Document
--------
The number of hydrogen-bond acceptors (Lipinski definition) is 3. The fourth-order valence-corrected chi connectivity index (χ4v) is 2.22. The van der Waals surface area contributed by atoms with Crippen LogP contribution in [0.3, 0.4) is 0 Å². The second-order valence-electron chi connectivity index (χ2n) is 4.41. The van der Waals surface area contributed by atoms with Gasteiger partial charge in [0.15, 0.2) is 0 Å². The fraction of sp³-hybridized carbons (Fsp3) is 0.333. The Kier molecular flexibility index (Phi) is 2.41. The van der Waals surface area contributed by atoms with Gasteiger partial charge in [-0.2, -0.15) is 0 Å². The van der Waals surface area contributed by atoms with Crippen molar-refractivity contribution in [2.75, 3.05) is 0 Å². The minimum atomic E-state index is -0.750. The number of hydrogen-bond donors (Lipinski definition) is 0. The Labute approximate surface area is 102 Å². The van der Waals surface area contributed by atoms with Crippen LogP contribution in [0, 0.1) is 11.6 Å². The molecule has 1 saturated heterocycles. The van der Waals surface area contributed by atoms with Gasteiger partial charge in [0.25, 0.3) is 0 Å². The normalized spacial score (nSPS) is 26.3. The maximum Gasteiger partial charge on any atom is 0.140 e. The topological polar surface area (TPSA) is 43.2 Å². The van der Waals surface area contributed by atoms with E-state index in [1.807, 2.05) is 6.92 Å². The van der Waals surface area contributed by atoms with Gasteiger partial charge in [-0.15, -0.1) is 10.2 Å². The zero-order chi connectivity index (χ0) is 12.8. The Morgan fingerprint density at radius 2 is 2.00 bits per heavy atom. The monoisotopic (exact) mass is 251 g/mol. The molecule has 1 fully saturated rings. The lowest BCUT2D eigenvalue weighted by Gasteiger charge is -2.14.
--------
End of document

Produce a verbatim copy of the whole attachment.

The number of hydrogen-bond acceptors (Lipinski definition) is 3. The fourth-order valence-corrected chi connectivity index (χ4v) is 2.22. The van der Waals surface area contributed by atoms with Crippen LogP contribution in [0.3, 0.4) is 0 Å². The second-order valence-electron chi connectivity index (χ2n) is 4.41. The van der Waals surface area contributed by atoms with Gasteiger partial charge in [0.15, 0.2) is 0 Å². The fraction of sp³-hybridized carbons (Fsp3) is 0.333. The Kier molecular flexibility index (Phi) is 2.41. The van der Waals surface area contributed by atoms with Gasteiger partial charge in [-0.2, -0.15) is 0 Å². The van der Waals surface area contributed by atoms with Crippen molar-refractivity contribution in [2.75, 3.05) is 0 Å². The minimum atomic E-state index is -0.750. The number of hydrogen-bond donors (Lipinski definition) is 0. The Labute approximate surface area is 102 Å². The van der Waals surface area contributed by atoms with Crippen LogP contribution in [0, 0.1) is 11.6 Å². The molecule has 1 saturated heterocycles. The van der Waals surface area contributed by atoms with Gasteiger partial charge in [0.25, 0.3) is 0 Å². The normalized spacial score (nSPS) is 26.3. The maximum Gasteiger partial charge on any atom is 0.140 e. The topological polar surface area (TPSA) is 43.2 Å². The van der Waals surface area contributed by atoms with E-state index in [1.807, 2.05) is 6.92 Å². The van der Waals surface area contributed by atoms with Gasteiger partial charge in [-0.15, -0.1) is 10.2 Å². The zero-order chi connectivity index (χ0) is 12.8. The Morgan fingerprint density at radius 2 is 2.00 bits per heavy atom. The monoisotopic (exact) mass is 251 g/mol. The molecule has 1 fully saturated rings. The lowest BCUT2D eigenvalue weighted by Gasteiger charge is -2.14.